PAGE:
This is the time of year I find myself with a machete in hand more than any other season. It’s time to hang early-season deer stands, which often means hacking my way to a stand tree then hacking shooting lanes through the woods. A good machete is awfully handy.
In Honduras I saw a wide range of styles. The typical Central America pattern is an 18-inch willow-leaf shaped blade. But there were plenty of bolo or rozador blades with heftier tips for more efficient wood chopping, a panga style or two, and a few sickle cumas that were more targeted towards clearing reeds and grasses. What really stood out, however, was how much machete sharpening was going on. Everywhere I looked, somebody was crouched down working on the machete blade with a file—in the coffee fields, on front stoops of adobe houses, and simply on the side of the road. The steel in most machete blades is soft and prone to dulling, even more so considering that the blades are whacked against the ground frequently. The folks I ran into relied on a machete blade—for their employment in the coffee fincas and pineapple fields, or for gathering sticks and kindling to cook that very night’s supper. They didn’t suffer a dull blade.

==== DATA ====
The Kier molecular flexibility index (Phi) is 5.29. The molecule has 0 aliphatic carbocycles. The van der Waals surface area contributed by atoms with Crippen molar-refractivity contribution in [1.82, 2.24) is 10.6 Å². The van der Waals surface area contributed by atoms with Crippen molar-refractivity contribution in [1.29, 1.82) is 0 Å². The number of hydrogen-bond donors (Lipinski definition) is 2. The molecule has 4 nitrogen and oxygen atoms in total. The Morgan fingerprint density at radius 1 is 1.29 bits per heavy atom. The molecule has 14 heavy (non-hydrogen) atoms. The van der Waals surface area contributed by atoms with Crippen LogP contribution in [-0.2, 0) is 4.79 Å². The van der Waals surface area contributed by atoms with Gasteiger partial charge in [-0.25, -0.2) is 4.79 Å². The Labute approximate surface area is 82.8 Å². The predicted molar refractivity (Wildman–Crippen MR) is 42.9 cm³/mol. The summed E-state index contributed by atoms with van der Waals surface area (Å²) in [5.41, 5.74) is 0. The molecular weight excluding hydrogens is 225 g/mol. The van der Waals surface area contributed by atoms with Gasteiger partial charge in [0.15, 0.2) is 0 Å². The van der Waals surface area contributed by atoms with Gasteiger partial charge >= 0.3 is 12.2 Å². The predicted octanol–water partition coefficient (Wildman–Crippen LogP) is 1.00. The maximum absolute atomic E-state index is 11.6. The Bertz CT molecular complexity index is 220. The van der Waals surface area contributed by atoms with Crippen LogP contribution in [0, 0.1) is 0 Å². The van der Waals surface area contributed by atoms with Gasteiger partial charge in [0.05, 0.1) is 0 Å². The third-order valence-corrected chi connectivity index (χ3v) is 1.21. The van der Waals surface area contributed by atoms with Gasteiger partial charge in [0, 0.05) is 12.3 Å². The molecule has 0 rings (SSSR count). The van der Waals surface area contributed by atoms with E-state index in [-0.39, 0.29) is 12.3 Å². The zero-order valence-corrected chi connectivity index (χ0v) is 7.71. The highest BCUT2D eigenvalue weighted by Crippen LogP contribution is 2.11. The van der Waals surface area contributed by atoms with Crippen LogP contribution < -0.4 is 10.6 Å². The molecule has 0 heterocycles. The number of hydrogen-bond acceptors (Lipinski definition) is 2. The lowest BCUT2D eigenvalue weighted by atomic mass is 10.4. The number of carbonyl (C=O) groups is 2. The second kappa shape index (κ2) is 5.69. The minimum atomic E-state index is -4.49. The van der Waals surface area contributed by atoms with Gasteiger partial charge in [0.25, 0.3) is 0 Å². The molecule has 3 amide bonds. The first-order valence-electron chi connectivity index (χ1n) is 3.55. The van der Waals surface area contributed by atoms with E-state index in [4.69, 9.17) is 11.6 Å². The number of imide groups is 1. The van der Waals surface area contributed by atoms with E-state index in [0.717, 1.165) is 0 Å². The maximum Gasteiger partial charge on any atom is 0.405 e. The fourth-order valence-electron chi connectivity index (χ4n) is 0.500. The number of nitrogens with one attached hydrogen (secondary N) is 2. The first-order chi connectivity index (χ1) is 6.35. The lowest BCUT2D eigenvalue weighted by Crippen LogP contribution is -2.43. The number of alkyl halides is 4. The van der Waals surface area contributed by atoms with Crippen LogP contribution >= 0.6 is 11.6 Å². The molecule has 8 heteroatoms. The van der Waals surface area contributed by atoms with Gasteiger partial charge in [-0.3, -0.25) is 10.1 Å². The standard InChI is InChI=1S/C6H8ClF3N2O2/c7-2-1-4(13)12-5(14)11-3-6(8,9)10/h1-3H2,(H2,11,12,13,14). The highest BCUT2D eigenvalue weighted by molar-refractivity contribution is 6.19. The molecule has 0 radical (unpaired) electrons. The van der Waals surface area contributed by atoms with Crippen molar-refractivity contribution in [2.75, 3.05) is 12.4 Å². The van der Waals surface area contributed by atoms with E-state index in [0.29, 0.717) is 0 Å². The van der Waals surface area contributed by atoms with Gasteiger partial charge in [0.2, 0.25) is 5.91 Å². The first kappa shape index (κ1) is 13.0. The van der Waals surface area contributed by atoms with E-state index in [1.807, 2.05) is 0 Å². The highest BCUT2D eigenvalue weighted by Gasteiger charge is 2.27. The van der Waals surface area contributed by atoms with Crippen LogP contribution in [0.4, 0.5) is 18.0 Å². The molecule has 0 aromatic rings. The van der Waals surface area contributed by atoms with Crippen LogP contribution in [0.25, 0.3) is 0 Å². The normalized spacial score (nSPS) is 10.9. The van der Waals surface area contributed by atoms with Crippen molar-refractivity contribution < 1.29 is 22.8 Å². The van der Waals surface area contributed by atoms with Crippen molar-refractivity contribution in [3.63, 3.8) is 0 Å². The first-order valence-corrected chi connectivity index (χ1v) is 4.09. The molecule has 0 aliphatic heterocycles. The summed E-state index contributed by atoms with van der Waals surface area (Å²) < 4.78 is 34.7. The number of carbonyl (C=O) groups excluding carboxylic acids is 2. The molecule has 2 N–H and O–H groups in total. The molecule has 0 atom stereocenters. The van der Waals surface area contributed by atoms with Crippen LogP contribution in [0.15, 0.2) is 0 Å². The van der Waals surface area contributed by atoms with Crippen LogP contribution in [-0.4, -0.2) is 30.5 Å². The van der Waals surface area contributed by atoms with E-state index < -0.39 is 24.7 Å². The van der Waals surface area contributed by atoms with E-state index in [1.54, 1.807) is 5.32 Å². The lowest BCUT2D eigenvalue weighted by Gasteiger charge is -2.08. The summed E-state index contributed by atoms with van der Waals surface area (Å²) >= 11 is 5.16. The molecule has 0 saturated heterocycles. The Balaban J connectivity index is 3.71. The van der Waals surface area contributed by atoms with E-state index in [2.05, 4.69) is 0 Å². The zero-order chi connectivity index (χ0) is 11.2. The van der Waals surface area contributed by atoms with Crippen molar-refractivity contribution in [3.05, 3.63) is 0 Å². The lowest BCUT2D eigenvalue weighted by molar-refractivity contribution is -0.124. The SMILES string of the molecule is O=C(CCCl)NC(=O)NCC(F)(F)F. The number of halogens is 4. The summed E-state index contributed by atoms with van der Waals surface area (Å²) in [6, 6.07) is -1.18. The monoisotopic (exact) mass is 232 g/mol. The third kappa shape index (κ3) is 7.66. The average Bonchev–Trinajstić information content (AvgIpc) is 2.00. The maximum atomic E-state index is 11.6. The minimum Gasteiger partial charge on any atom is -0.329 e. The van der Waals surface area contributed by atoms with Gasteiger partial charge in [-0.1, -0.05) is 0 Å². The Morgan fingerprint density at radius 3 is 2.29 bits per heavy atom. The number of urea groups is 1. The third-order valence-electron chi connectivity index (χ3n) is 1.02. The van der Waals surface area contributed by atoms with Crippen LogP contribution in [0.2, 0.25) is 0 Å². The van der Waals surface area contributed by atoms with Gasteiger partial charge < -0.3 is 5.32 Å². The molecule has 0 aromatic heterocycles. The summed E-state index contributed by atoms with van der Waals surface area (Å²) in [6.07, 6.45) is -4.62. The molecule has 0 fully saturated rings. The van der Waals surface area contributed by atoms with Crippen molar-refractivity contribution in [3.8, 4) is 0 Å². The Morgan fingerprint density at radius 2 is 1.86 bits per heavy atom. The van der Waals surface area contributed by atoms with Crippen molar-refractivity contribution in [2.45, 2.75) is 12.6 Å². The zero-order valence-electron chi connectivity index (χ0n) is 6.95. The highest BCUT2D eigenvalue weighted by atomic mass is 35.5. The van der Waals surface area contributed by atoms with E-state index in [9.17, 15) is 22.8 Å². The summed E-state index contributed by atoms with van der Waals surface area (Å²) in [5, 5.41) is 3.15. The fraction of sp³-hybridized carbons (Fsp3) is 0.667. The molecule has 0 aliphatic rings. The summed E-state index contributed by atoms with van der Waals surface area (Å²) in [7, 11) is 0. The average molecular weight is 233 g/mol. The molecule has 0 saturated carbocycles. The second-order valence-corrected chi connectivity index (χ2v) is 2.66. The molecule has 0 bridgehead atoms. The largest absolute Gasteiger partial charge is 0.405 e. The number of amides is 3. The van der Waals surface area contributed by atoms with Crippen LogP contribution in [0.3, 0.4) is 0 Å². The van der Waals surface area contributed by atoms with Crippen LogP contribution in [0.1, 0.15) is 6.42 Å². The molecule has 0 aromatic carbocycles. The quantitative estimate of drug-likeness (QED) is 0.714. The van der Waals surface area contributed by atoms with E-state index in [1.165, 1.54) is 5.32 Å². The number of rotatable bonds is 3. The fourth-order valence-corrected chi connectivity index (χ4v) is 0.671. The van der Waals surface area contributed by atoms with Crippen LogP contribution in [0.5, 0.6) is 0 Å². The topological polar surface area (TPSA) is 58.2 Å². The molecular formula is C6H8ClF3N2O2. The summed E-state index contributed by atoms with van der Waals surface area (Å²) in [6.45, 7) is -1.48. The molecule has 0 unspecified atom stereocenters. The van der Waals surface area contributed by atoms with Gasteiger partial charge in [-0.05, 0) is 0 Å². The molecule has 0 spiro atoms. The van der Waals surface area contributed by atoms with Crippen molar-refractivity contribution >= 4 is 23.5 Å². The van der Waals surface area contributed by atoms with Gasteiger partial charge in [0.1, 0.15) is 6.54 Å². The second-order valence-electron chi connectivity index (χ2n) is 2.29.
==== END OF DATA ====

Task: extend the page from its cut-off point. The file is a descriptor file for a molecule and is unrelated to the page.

And a lot of these folks had machetes they had customized with a file or grinder. They inspired me: I’m going to grind down the top edge of one of my machetes and sharpen the swedge for a little back-and-forth double-action clearing of greenbrier and old-field grasses. And I’m going to keep my eyes open for a bolo-style machete blade, so I can clear limbs from shooting lanes more efficiently. You can read all the online reviews in the world, but watching someone whose livelihood literally depends on their big blade gave me a few new ideas on how to make one of the oldest knife designs in the world work even better.